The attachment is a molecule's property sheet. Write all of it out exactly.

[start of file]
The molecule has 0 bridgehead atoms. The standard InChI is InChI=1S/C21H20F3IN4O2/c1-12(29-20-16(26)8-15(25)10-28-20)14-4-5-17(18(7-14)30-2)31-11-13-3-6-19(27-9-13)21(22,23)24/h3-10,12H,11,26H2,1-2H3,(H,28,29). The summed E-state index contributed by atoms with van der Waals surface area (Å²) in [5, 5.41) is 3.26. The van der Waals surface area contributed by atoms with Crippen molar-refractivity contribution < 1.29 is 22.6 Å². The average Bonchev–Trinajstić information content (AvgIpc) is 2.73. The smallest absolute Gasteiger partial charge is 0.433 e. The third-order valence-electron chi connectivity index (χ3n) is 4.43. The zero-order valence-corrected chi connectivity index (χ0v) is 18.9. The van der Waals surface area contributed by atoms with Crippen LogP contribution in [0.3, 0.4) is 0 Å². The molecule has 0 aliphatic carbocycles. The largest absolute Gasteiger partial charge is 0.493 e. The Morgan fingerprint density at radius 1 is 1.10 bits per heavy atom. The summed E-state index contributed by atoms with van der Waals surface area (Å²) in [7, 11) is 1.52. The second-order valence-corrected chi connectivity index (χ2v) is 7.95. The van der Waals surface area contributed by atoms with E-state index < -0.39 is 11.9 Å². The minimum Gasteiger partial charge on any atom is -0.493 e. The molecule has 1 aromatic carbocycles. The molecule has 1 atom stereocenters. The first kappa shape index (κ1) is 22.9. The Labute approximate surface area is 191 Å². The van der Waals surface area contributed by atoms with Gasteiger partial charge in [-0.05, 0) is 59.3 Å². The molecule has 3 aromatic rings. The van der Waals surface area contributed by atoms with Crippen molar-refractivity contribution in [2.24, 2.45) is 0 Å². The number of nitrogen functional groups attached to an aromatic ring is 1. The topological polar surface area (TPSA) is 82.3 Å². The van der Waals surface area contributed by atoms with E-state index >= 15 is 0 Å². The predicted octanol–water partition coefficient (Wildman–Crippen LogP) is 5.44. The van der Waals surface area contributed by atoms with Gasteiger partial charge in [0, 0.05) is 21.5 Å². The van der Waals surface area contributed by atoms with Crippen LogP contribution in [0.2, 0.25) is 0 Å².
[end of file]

The molecule has 0 bridgehead atoms. The standard InChI is InChI=1S/C21H20F3IN4O2/c1-12(29-20-16(26)8-15(25)10-28-20)14-4-5-17(18(7-14)30-2)31-11-13-3-6-19(27-9-13)21(22,23)24/h3-10,12H,11,26H2,1-2H3,(H,28,29). The summed E-state index contributed by atoms with van der Waals surface area (Å²) in [5, 5.41) is 3.26. The van der Waals surface area contributed by atoms with Crippen molar-refractivity contribution < 1.29 is 22.6 Å². The average Bonchev–Trinajstić information content (AvgIpc) is 2.73. The smallest absolute Gasteiger partial charge is 0.433 e. The third-order valence-electron chi connectivity index (χ3n) is 4.43. The zero-order valence-corrected chi connectivity index (χ0v) is 18.9. The van der Waals surface area contributed by atoms with Crippen LogP contribution in [0.3, 0.4) is 0 Å². The molecule has 0 aliphatic carbocycles. The largest absolute Gasteiger partial charge is 0.493 e. The Morgan fingerprint density at radius 1 is 1.10 bits per heavy atom. The summed E-state index contributed by atoms with van der Waals surface area (Å²) in [7, 11) is 1.52. The second-order valence-corrected chi connectivity index (χ2v) is 7.95. The van der Waals surface area contributed by atoms with E-state index < -0.39 is 11.9 Å². The minimum Gasteiger partial charge on any atom is -0.493 e. The molecule has 1 aromatic carbocycles. The molecule has 1 atom stereocenters. The first kappa shape index (κ1) is 22.9. The Labute approximate surface area is 191 Å². The van der Waals surface area contributed by atoms with Gasteiger partial charge in [-0.05, 0) is 59.3 Å². The molecule has 3 aromatic rings. The van der Waals surface area contributed by atoms with Crippen molar-refractivity contribution in [2.24, 2.45) is 0 Å². The number of nitrogen functional groups attached to an aromatic ring is 1. The topological polar surface area (TPSA) is 82.3 Å². The van der Waals surface area contributed by atoms with E-state index >= 15 is 0 Å². The predicted octanol–water partition coefficient (Wildman–Crippen LogP) is 5.44. The van der Waals surface area contributed by atoms with Gasteiger partial charge in [0, 0.05) is 21.5 Å². The van der Waals surface area contributed by atoms with Crippen LogP contribution in [0.2, 0.25) is 0 Å².